Title: Style in the Renaissance
Subtitle: Language and Ideology in Early Modern England
Series Title: Patricia Canning
Publisher: Continuum International Publishing Group Ltd
In a book which brings together language, text and context, Patricia Canning synthesizes models of contemporary stylistics with both critical and literary- historical theory. In doing so, the author maintains a specific and sustained stylistic focus on the religious, political and ideological issues that animated and defined Reformation England. Each chapter interrogates the dichotomous concept of 'word' and 'image' by considering the ways in which writers of this period deal with these contentious subjects in their dramatic and poetic works. 'Representation', Canning argues, 'is not just as a matter of semiotics but of ideology'.
Whereas stylistics enjoys extensive application in the analysis of contemporary texts, it has, until now, been markedly under-used in the exploration of the historical literary genre. Addressing this shortcoming squarely and robustly, Canning's book is a showcase for the stylistic method. Among its many insights, this book shows how stylistics can enrich our understanding and critical interpretation of a particular literary genre in its ideological and historical context.
'Patricia Canning's adventurous interdisciplinary study brings together in new and exciting ways the two fields of linguistics and literary criticism in her examination of selected texts by Shakespeare and his contemporaries. The range and detail of her analysis, evident especially in her microscopic examination of linguistic forms, cultural assumptions, and histoirical contexts in plays by Shakespeare and Middleton, and in the poetry of George Crashaw, is impressive. Here is a rare combination of strenuous scholarly rigour, and uncompromising analysis, replete with a full and clear awareness of what interdisciplinarity involves. A welcome new voice offering unique insights into texts that we thought we knew.' Professor John Drakakis,University of Stirling, UK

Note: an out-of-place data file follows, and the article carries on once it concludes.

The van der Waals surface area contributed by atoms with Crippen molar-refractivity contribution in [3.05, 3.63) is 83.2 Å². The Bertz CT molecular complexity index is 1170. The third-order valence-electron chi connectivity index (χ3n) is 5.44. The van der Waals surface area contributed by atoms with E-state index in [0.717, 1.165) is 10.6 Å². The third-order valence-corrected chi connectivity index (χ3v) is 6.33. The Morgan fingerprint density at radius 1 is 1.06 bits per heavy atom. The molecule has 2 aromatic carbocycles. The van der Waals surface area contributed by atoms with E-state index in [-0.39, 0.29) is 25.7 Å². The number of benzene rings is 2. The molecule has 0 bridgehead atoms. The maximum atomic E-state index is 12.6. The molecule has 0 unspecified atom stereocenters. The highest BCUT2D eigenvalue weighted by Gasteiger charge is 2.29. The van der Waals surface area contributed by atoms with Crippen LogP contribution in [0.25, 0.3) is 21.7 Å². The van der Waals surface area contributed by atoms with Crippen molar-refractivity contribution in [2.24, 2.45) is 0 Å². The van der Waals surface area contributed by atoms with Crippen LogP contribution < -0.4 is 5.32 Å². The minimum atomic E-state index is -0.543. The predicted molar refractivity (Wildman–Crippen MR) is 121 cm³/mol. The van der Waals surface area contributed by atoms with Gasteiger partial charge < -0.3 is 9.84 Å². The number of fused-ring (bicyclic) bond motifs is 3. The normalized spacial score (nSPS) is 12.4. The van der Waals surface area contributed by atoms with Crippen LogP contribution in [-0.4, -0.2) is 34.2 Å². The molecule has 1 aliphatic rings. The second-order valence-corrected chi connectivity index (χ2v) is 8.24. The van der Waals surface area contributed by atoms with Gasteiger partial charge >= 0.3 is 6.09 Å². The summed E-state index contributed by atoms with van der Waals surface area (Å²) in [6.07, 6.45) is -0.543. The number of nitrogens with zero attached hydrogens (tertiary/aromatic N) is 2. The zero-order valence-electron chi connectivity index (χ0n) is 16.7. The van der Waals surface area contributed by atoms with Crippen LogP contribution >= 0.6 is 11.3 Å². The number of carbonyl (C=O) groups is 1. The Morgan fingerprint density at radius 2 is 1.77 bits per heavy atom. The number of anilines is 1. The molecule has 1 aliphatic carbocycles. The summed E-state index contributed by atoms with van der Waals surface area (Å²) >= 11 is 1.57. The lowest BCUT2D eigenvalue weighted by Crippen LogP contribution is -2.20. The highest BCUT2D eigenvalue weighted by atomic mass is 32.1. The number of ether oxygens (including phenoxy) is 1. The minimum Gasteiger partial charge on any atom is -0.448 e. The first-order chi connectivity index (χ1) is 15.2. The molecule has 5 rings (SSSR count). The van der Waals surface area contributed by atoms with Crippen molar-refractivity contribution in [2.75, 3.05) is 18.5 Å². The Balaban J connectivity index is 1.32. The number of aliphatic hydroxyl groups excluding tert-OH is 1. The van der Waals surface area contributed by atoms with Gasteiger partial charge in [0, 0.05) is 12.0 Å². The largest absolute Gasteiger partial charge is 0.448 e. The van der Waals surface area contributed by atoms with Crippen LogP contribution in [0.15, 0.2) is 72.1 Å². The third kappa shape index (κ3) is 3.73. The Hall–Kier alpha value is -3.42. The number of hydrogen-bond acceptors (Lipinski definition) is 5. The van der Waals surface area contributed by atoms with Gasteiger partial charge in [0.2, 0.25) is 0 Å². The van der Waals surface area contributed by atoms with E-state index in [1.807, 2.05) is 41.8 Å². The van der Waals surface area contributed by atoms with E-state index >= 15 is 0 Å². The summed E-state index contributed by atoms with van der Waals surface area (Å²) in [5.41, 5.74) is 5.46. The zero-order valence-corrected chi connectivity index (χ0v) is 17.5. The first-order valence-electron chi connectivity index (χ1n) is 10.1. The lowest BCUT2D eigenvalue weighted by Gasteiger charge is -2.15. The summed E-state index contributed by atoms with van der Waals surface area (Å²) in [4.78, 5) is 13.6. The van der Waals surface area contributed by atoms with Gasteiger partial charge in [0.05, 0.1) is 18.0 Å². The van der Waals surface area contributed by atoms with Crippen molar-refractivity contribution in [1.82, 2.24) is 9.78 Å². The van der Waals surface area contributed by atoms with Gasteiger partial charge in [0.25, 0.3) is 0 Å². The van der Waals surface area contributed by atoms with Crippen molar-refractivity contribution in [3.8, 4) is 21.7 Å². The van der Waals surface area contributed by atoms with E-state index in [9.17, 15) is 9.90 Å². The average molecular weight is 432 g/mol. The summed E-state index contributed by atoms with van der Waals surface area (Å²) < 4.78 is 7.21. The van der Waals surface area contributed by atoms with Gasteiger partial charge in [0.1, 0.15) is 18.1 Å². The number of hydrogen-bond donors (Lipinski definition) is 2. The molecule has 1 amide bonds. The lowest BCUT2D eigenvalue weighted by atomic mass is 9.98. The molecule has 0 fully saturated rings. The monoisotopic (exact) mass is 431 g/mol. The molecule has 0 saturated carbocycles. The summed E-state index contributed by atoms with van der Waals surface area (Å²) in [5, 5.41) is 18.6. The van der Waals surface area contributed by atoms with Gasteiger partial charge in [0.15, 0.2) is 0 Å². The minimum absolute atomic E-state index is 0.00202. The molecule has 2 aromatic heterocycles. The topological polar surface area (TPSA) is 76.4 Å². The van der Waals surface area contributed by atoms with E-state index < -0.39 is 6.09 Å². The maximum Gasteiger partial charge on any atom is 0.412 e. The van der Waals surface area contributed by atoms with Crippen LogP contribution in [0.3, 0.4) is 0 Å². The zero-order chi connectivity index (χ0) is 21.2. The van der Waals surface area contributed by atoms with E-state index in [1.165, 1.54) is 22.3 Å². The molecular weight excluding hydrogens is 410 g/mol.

Acknowledgements \ Introduction: In the Beginning was the Word \ Chapter One: Constructing Plausible Stories: Ideology, Conceptual Integration Theory and the Politics of Representation in George Herbert's 'JESU' \ Chapter Two: 'A Deed Without a Name': Murder and the Linguistics of Agency in Shakespeare's Macbeth \ Chapter Three: 'Bit-Part' Actors: Metonymy in Thomas Middleton and William Rowley's The Changeling \Chapter Four: Picturing Words: Ekphrasis and the Word-as-Image in Early Modern Poetry \ Conclusion: 'Being Nothing': The value of the W/word \ Notes \ Bibliography \ Index<